Baltimore City Council Adopts Resolution Upholding Paris Climate Agreement

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The Baltimore City Council adopted a resolution at their June 19th meeting committing Baltimore to uphold the Paris Climate Agreement. A youth-led rally in support of the resolution took place inside City Hall before the vote.

BALTIMORE — On June 19th, Baltimore youth, residents, local elected officials, and environmental advocates rallied inside City Hall in a strong showing of support for city-level climate action. Baltimore City Councilman Zeke Cohen introduced a resolution at the City Council meeting later that evening committing Baltimore to uphold the Paris Climate Agreement.

The rally featured several local leaders, including students with the advocacy group Baltimore Beyond Plastic, Councilman Zeke Cohen, and members of the Baltimore Peoples Climate Movement, who spoke in support of the resolution. The resolution was co-sponsored by fourteen members of the City Council and was adopted immediately during Monday night’s meeting.

Claire Wayner, co-founder of Baltimore Beyond Plastic, said, “plastic pollution has a direct linkage to climate change from its manufacturing out of fossil fuels to its all-too-common disposal through trash incineration, which contributes to greenhouse gas emissions. Our organization is committed to transmitting the youth voice to support positive climate action in Baltimore to indirectly reduce our reliance on plastics, and we hope our city will join the nationwide movement to stand behind the Paris Climate Agreement.”

“We applaud the efforts of the Baltimore City Council to address climate change, the greatest threat to our health and safety,” said Tamara Toles O’Laughlin, Executive Director of the Maryland Environmental Health Network. “Climate change can lead to dangerous health conditions and preventable deaths for the most vulnerable Marylanders. Baltimoreans already experience extended allergy seasons, heat stress, heart disease, asthma and other lung diseases, as well as increases in the spread of vector borne illnesses like Lyme disease and the threat of the Zika virus. We can not afford to ignore short-sighted rollbacks or play partisan politics at the expense of health outcomes.”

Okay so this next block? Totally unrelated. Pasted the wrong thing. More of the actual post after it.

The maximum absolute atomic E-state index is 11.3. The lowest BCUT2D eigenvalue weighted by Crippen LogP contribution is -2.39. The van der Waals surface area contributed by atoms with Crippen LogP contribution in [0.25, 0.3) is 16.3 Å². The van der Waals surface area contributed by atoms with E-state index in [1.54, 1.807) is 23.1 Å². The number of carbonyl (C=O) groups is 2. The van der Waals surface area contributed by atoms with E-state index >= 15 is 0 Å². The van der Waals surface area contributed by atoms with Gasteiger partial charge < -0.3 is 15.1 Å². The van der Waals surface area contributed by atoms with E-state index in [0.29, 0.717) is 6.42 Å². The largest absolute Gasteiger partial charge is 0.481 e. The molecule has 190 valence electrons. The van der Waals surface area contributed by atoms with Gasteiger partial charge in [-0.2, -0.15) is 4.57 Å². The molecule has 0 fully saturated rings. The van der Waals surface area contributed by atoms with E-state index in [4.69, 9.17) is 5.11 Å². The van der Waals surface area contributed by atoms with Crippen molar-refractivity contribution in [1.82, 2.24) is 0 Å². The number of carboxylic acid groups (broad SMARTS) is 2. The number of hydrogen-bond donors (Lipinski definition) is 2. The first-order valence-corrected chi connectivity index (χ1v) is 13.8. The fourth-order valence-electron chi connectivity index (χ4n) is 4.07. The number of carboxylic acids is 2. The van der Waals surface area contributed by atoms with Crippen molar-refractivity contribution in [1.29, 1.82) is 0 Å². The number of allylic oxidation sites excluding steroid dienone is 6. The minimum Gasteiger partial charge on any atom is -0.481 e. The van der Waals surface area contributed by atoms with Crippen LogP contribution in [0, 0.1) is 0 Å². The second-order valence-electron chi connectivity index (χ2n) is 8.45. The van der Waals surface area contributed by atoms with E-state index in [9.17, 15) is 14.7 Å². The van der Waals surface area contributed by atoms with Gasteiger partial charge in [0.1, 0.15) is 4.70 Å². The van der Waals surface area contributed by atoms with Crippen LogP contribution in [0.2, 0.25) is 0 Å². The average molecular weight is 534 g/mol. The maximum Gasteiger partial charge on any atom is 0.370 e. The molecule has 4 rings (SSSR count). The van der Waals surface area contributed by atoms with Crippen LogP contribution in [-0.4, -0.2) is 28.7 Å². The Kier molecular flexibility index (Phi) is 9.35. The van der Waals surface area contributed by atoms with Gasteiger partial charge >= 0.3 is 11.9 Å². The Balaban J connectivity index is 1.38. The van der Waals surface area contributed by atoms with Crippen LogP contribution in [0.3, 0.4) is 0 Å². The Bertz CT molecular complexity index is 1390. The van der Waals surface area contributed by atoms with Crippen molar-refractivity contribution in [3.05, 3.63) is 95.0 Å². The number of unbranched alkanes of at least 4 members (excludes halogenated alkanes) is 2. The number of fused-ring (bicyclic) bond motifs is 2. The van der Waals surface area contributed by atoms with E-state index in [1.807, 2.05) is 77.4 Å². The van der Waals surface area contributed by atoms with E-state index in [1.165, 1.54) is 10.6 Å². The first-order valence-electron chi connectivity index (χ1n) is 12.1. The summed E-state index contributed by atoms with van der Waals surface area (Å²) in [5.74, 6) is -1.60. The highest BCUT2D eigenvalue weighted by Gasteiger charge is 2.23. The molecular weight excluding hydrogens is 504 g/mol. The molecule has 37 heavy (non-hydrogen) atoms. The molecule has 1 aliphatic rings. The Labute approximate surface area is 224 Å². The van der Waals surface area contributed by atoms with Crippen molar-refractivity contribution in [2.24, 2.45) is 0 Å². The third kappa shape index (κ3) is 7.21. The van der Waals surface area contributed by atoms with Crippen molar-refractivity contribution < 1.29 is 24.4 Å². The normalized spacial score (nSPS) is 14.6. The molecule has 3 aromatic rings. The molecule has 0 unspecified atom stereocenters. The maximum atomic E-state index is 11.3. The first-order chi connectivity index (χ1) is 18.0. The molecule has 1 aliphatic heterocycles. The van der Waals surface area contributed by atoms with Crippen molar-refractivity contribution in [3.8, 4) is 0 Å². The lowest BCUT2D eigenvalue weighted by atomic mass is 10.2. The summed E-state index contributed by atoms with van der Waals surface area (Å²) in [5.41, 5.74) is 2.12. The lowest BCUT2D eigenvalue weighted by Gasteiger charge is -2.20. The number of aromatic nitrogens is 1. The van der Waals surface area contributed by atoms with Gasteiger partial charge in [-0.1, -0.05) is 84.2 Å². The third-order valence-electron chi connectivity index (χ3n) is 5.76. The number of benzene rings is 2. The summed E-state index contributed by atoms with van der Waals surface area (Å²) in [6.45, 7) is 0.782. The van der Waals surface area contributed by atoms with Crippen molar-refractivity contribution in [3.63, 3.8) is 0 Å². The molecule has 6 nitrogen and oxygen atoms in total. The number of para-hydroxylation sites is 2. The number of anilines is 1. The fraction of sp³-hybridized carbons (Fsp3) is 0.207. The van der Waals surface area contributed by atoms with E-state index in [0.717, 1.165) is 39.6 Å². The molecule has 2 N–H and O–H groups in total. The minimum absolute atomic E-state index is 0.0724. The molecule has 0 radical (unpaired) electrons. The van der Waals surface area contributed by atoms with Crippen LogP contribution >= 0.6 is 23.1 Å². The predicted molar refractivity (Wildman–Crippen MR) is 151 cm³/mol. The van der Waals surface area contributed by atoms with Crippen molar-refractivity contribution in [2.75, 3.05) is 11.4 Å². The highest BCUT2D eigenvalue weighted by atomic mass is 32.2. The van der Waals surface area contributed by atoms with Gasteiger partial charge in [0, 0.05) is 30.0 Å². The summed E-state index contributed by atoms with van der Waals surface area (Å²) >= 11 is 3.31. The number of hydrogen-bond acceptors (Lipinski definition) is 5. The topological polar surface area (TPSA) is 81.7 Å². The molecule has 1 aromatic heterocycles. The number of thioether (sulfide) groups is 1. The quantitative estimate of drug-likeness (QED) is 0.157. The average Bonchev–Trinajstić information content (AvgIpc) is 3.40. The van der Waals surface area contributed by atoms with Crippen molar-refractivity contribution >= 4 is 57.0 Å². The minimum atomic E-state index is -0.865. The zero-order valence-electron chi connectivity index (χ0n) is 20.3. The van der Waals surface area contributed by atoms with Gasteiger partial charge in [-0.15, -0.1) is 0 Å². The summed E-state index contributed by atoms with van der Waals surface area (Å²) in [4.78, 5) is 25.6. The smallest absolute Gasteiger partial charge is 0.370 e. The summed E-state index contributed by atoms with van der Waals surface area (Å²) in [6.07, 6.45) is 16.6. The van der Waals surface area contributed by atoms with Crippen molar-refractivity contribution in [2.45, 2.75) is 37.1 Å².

Cortez Elliott, a member of the Baltimore Peoples Climate Movement, said, “Glad to see Baltimore City moving ahead in the right direction towards a just, clean energy economy. This resolution is the first stepping stone to ensure the city is setting the standard for inclusiveness, equity, and energy efficiency by addressing the environmental injustices that disproportionately impact low-income people and communities of color in Baltimore. The resolution highlights the importance of making the world a better place for future generations by taking strong action to fight climate change.”

Background Information:

The United States’ withdrawal from the Paris Climate Agreement on June 1 sparked action from concerned citizens outraged by the implications for future Baltimoreans. Baltimore youth, Councilman Cohen, environmental health advocates, and a coalition of groups that make up the Baltimore Peoples Climate Movement, united to reject this reckless decision and abdication of leadership. In the absence of federal action, cities like Baltimore must step up.

Councilman Zeke Cohen, the Maryland Environmental Health Network, and over fifteen partners collaborated on the resolution. The aims of the resolution are to recognize the significance of the 2015 Paris Climate Agreement, oppose the U.S.’s withdrawal from it, and commit Baltimore City to specific practices that will work to prevent the worst impacts of climate change. The resolution pledges to uphold practices that foster “a liveable, economical, equitable, and just energy future for all Baltimoreans regardless of age, race, income, or zip code.” The resolution can be viewed here.

More information can be found on Facebook at Baltimore Beyond Plastic, Baltimore Peoples Climate Movement , and by searching the hashtags #BmoreClimateJust and #WeAreStillIn.


CONTACT:

Allison Rich, Maryland Environmental Health Network: arich@mdehn.org; (786) 897-6689

Rebecca Mark, Maryland Working Families; rmark@workingfamilies.org; (347) 224-1860

Taylor Smith-Hams, CCAN: taylor@chesapeakeclimate.org; (650) 704-3208